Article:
"Alvin and the Chipmunks" jumps weakly onto the big screen
Since its creation in 1958, the beloved music group Alvin and the Chipmunks has made its mark on the music industry, the TV industry and finally now, the film industry. While the group's transition from music to TV was well-received, transforming the characters onto the big screen took more effort than was exhibited. Director Tim Hill's rendition of "Alvin and the Chipmunks" relies too heavily on the chipmunks' "cuteness," leaving too much of the plot unexplained and too many of the human characters underdeveloped.
The film begins with Alvin, Simon, Theodore (voiced by Justin Long, Matthew Gray Gubler and Jesse McCartney respectively) and the rest of their adorably chit-chatty chipmunk family cheerfully singing and storing nuts for the winter. Suddenly, the trio finds themselves and their home — an evergreen Christmas tree — uprooted and placed in the middle of a corporate building, where they meet aspiring but failing music writer Dave Seville (Jason Lee). Dave returns home unaware that he has three talking chipmunks in tow.
As anyone who encountered talking chipmunks would do, Dave immediately throws them out. However, amidst a heavy rainstorm outside Dave's door, the trio begins to sing a heartfelt Christmas song, shocking Dave and earning themselves room and board in his house. The rest of the film proceeds to uncover the trio and Dave's venture in the music industry.
While the relationship between Dave and the chipmunks is fairly well grounded at the beginning, the movie moves on too quickly from there. All of a sudden, without much intermediary action, a business relationship becomes a father-children one. The producers may have thought that the added sentimentality would make the film more appealing, but in truth, it detracts from the silliness of the movie and is inappropriate in the setting.
Lee plays an inconsistent role in the movie. Though he is first characterized as lazy and futureless, one doesn't see much of that aside from when he throws his music equipment out the door after a failed audition with embarrassingly haughty music producer Ian Hawke (David Cross).
Like too many Hollywood films, this film attempts to develop a love interest for the lead character; in "Alvin and the Chipmunks," it's Claire Hanson (Cameron Richardson), Dave's ex-girlfriend who also happens to be his next-door neighbor as well as a celebrity photographer who coincidentally ends up becoming the trio's personal photographer. She pops up sporadically throughout the movie and acts as a helping hand to Dave when he starts having family problems with the chipmunks, which leads us to the saving grace of the film: Alvin, Simon and Theodore.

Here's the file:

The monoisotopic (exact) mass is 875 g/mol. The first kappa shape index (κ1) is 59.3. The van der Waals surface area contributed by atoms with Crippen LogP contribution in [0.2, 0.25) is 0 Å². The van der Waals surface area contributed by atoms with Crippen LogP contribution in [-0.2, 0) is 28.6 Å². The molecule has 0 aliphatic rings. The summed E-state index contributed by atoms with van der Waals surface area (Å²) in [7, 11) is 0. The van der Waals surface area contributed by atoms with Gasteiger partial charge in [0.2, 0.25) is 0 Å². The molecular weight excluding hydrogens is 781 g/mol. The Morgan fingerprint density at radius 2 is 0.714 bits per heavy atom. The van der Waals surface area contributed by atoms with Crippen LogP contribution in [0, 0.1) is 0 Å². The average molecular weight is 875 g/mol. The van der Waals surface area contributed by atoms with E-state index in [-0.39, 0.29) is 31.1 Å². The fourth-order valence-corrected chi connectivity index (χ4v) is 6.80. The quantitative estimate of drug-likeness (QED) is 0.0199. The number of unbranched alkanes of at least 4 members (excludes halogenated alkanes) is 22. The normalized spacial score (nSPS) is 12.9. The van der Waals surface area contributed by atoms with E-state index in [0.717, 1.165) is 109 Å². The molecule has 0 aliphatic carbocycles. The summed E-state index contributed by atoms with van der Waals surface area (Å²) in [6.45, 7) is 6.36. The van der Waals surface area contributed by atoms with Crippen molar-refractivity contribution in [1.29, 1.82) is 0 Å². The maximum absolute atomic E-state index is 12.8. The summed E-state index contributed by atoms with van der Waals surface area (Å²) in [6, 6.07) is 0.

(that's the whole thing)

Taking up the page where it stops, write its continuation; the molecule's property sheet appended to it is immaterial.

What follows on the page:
The chipmunks are incredibly cute. Not only are their songs characteristic of a professional a capella group — in the beginning of the film, the chipmunk family sings a rendition of Daniel Powter's "Bad Day" with beat boxing — their high and squeaky voices make your heart melt. They are also funny; in a particularly amusing scene, Dave finds Alvin singing and taking a shower in the dishwasher.
The character development of the trio is the best in the film, giving them more human qualities than their real human counterparts. Theodore, the impressionable and chubby chipmunk, portrays a son in desperate need of fatherly love after a nightmare. In contrast, Dave is missing in action for a large part of the film, leaving his character undeveloped.
Although Alvin and his friends may not have found the jump to the film industry as smooth as they wanted it to be, they are nonetheless lovable and their songs will have you smiling as you exit the theater.
"Alvin and the Chipmunks" (92 minutes) is rated PG for some mild rude humor and is now playing everywhere.
Ya Zhou. Ya likes what basically everyone needs. Eat, sleep…and more sleep. There can never be too much of it. In her spare time, she obsesses over Asian dramas and music. She often procrastinates, but hopes to remedy her problem by beginning SCO assignments before the weekend … More »